Only two states—Illinois and New Hampshire—require older drivers to retake a road test when renewing their licenses. Indiana eliminated its renewal road test for age 75 and above in 1999. In the District of Columbia, someone may be required to take a reaction test if he has reached age 70 at renewal and a written and road test if he has reached age 75, but these are not mandatory. Whether they are administered is at the examiner's discretion.

Table 1 shows the states that have the age-specific requirements for renewal applicants described above.

Table 1: Age-Specific License Renewal Requirements


Renew By Mail Prohibited


Shorter Renewal Cycle Applies

Age-Specific Vision or Road Test at Renewal


Age 69+



Age 70+

All licenses normally valid until age 65. Age 65+ must get a 5 year license

Age 65-69 renewing by mail must submit verification of a vision test conducted no more than three months prior


Age 70+



Age 61+

10 year normal term

5 years for age 61+


District of Columbia


First renewal at age 70 or above—vision test is required and a reaction test may be required. Applicant must provide doctor's statement certifying his physical and mental competency to drive

Written and road tests may be required on first renewal at or after age 75 but are not mandatory



Vision test for age 80+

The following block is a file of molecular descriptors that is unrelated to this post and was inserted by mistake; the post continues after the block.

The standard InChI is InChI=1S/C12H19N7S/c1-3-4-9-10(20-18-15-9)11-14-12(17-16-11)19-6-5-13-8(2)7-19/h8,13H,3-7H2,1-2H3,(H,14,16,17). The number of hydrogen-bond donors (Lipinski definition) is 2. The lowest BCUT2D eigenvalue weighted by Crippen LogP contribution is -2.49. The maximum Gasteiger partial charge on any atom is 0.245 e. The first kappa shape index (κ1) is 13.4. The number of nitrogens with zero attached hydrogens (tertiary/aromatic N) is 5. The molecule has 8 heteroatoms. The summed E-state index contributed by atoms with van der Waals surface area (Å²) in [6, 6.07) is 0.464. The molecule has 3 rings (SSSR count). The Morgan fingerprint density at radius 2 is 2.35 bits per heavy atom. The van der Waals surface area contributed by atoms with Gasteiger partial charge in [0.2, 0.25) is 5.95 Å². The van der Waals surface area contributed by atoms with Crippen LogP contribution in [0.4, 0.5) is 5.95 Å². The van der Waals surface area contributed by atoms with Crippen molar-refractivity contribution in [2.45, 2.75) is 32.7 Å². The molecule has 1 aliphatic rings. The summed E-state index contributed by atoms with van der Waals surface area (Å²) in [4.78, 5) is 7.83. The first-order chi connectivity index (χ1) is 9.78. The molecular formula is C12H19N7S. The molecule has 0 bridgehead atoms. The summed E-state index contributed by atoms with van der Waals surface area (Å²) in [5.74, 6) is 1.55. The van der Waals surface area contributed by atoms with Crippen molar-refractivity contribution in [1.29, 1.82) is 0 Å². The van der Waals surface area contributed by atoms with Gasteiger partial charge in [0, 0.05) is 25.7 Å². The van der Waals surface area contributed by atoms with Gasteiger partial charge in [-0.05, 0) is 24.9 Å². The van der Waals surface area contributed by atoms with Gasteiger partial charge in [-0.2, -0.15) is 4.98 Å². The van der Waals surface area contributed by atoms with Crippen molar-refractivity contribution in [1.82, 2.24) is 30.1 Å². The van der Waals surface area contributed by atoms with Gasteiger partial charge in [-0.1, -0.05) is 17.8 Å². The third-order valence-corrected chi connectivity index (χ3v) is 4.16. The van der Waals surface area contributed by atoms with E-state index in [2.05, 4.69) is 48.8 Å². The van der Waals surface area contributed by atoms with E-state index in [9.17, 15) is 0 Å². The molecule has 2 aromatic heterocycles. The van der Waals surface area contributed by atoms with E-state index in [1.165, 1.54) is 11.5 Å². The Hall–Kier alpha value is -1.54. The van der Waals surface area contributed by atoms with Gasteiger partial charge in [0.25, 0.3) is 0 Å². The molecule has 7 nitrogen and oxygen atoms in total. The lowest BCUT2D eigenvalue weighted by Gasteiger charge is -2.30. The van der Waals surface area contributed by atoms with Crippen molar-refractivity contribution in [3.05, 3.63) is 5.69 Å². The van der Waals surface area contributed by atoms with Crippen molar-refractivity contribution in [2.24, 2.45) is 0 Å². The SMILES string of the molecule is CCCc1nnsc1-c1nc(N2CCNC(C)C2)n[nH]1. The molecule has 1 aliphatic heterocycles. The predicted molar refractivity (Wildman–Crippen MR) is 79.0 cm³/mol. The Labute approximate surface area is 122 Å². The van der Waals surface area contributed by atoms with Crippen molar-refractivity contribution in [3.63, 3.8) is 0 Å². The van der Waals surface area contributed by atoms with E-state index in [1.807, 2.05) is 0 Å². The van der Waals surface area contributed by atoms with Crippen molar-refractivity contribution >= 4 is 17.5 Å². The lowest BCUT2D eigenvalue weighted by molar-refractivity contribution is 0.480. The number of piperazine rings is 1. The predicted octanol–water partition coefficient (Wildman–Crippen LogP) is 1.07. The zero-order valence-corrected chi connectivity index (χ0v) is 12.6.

If renewing by mail, test must be performed by physician or optometrist



5 or 10 year option but

5 year only for age 60+

Vision test for age 64+



6 year normal term

2 years for age 72+




4 or 8 year option through age 62;

Age 63+ get only 4 year license




4 year normal term

2 years for age 81-86

1 year for age 87 and older

Age 75 and older must take road test at renewal



4 year normal term

3 years for age 75+




5 year normal term

2 year for age 65+




6 year normal term

4 years for age 65+



Age 70+




6 year normal term

4 years for age 65+

Vision test required at first renewal after age 40; every second renewal until age 62; every renewal after age 62



Vision test at each renewal for age 40+



6 year normal term

3 year for age 70+




8 year if in person/4 year if

renewed by mail

Age 75+ must get 4 year

No one may renew by mail for consecutive terms

New Hampshire


Age 75 and older must take road test at renewal

New Mexico


4 or 8 year option normal

4 years for drivers turning 75 in last half of 8 year cycle and thereafter




Vision screening every 8 years for age 50+

Rhode Island


5 years normal term

2 years for age 70+


South Carolina


10 years normal term

5 years for 65+

Vision test for age 65 and older Beginning October 1, 2008, vision test for all renewing drivers every five years regardless of age



Vision test for age 65 and older



Vision test for age 80 and older

Although Maryland requires vision testing for all renewing drivers age 40 or older, its law also specifically prohibits age alone from being grounds for reexamination of a renewal applicant. In Nevada, applicants renewing by mail who are age 70 and older must include a medical report with their application. But the law also prohibits age alone from being the sole justification for license reexamination. Minnesota law also explicitly prohibits reexamination based solely on a renewal applicant's age. Massachusetts law generally prohibits discrimination by reason of age with respect to driver licensing.